The Only Dance There Is is the story of Dr. Richard Alpert, the man who had it all. He had attained the pinnacle of success as a tenured professor of psychology at Harvard University. He had the cars, the girls, the motorcycles, and the friends. He was regarded as a genius by colleagues and students. He was the cool professor all the kids wanted to study with.
It was the 1960s, baby, and Dr. Alpert was riding the wave of social evolution. He wanted to change the world and yearned to break free of the post-1950s zipped-up norms that continued into the early ‘60s.
At the time, the words “mind expansion” were becoming a byword for freedom. And one of the ways people achieved this freedom was by dropping acid (e.g.LSD).So, Alpert decided to join his colleague Timothy Leary, the guru of “Tune in, turn on, and drop out,” and do some LSD experiments with students to see the effects of the drug on the human mind.
Fine, no problem. That is, until the powers that be found out, and Alpert was summarily fired from his job. In an instant, all his accomplishments went up in smoke. He became a joke.
At the end of his tether, Alpert decided to go to India and mellow out. And with that move came a seismic change that turned him away from academia and materialism and toward
God-consciousness. Fortuitously, he met in India the sage Neem Karoli Baba, a simple man of faith, who taught love and compassion and nothing else. Alpert became his devotee, threw away his former identity and became a spiritualist who exchanged his old name for the new Ram Dass (which means “servant of God).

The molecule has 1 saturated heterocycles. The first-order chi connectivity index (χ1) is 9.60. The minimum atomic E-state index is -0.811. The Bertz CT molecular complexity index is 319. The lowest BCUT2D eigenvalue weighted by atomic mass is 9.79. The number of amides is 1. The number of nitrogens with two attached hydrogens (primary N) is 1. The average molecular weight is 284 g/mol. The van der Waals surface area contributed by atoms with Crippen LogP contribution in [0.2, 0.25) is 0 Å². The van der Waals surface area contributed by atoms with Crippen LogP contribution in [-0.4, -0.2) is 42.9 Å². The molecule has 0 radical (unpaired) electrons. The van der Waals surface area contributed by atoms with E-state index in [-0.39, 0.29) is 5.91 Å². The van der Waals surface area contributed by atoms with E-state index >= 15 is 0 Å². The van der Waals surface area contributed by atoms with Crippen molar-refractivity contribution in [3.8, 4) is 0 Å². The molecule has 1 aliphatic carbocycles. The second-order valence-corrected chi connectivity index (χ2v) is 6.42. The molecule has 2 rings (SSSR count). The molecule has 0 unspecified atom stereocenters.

Dass, who died in December 2019, wrote for years about his experiences and The Only Dance There Is is perhaps his greatest achievement. In this wonderful story, Dass speaks of his journey from wealthy academic to spiritual ascetic. He exchanged LSD for yoga and wealth for enlightenment.
A profound and beautiful story, The Only Dance There Is encourages us all to look within to find the peace and freedom we seek. And, right now, in the midst of the COVID-19 pandemic, this book has the effect of a calm, cool breeze on a hot summer’s day. It soothes the spirit. It’s medicine for the soul.
The Only Dance There Is by Ram Dass. Anchor, 1974.
Reviewer bio: MG Noles is a freelance writer and history buff.
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